More information on NMLS 2.0 can be found at: https://nationwidelicensingsystem.org/Pages/NMLS20Information.aspx
I understand the CFPB revised the servicing requirements for borrowers in bankruptcy. What do I need to know about these changes?
The CFPB revised the rule for Bankruptcy Periodic Statements, effective April 19, 2018. It applies to all entities that own and/or service consumer first lien mortgage loans, except for small servicers of 5,000 or fewer consumer mortgages.
Unless an exemption applies, a servicer must provide periodic statements or coupon books to a borrower when the borrower is in bankruptcy. Servicers must modify these periodic statements or coupon books for the bankruptcy. Modifications depend on the type of bankruptcy filed. In certain circumstances, once the borrower exits bankruptcy or the bankruptcy no longer applies to the borrower, a servicer can then transition back to providing an unmodified periodic statement or coupon book.
A servicer may be exempt from providing coupon books if a borrower is a debtor in bankruptcy or has discharged or discharged personal liability for the mortgage loan through bankruptcy.
Further, servicers are not required to send periodic statements or coupon books to borrowers in bankruptcy when the following two requirements are satisfied:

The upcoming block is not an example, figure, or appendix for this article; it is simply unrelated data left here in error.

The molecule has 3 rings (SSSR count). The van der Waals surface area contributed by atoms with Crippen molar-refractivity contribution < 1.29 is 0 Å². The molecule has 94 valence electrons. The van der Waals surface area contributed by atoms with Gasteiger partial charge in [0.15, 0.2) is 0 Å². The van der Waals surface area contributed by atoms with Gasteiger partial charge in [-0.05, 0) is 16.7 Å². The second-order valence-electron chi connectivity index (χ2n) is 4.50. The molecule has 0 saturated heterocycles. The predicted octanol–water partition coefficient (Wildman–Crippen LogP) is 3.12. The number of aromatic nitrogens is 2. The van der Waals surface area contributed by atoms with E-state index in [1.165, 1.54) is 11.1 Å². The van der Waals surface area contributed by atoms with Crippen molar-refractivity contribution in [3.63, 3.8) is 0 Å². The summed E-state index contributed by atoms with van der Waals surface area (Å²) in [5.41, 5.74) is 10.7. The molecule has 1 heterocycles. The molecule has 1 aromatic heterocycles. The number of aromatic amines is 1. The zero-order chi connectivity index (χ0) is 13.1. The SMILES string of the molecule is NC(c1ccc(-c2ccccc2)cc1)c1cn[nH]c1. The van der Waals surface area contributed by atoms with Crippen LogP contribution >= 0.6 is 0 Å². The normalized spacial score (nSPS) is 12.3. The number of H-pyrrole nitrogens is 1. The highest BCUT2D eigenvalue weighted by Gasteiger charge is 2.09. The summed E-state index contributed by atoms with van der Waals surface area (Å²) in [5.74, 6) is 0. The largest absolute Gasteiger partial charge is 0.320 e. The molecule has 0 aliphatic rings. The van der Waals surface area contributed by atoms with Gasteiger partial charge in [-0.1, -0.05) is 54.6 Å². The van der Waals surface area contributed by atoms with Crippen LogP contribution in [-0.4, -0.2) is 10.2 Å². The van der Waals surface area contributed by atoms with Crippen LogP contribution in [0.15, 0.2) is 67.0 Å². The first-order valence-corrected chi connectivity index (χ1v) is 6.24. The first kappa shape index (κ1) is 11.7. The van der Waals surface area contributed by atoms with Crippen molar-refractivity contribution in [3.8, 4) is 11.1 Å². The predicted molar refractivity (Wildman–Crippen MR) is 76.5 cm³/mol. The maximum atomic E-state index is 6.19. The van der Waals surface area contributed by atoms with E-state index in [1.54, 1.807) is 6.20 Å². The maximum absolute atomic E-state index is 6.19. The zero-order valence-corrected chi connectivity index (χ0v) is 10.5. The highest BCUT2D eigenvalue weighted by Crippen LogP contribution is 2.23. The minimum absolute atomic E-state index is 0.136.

- Any borrower on the mortgage loan is a debtor in bankruptcy or discharged personal liability for the mortgage loan through bankruptcy; and
- One of the following conditions applies to a borrower on the mortgage loan:
- The borrower requests in writing that the servicer cease providing a statement or coupon book;
- The borrower’s most recently filed bankruptcy plan provides for that the borrower will surrender the home securing the loan;
- The bankruptcy court orders the lien avoided; or
- The borrower files with the court a statement of intention to surrender the home securing the loan and the borrower has not made any partial or periodic payment on the loan after commencement of his/her bankruptcy case.
With some exceptions, periodic statements or coupon books for borrowers in bankruptcy must contain the same categories of disclosures as are provided to borrowers who are not in bankruptcy. Variations exist in regard to how “amount due” must be displayed, as well as how delinquency information and other account information must be disclosed. The periodic statement must include the discharged status of the loan or the borrower’s status as a debtor in bankruptcy, and a statement that the periodic statement is being provided to the borrower for informational purposes only.
What is the importance of a settlement agent vetting and monitoring policy?
As part of any comprehensive vendor management policy it is important for a mortgage lender to properly vet its settlement agents to ensure the agents are licensed and able to perform settlement services on behalf of the lender. Additionally, vetting settlement agents provides a lender with the opportunity to confirm whether a settlement agent maintains acceptable insurance coverage, understands the method by which funds are to be sent and received, and has policies and procedures in place to address various important matters.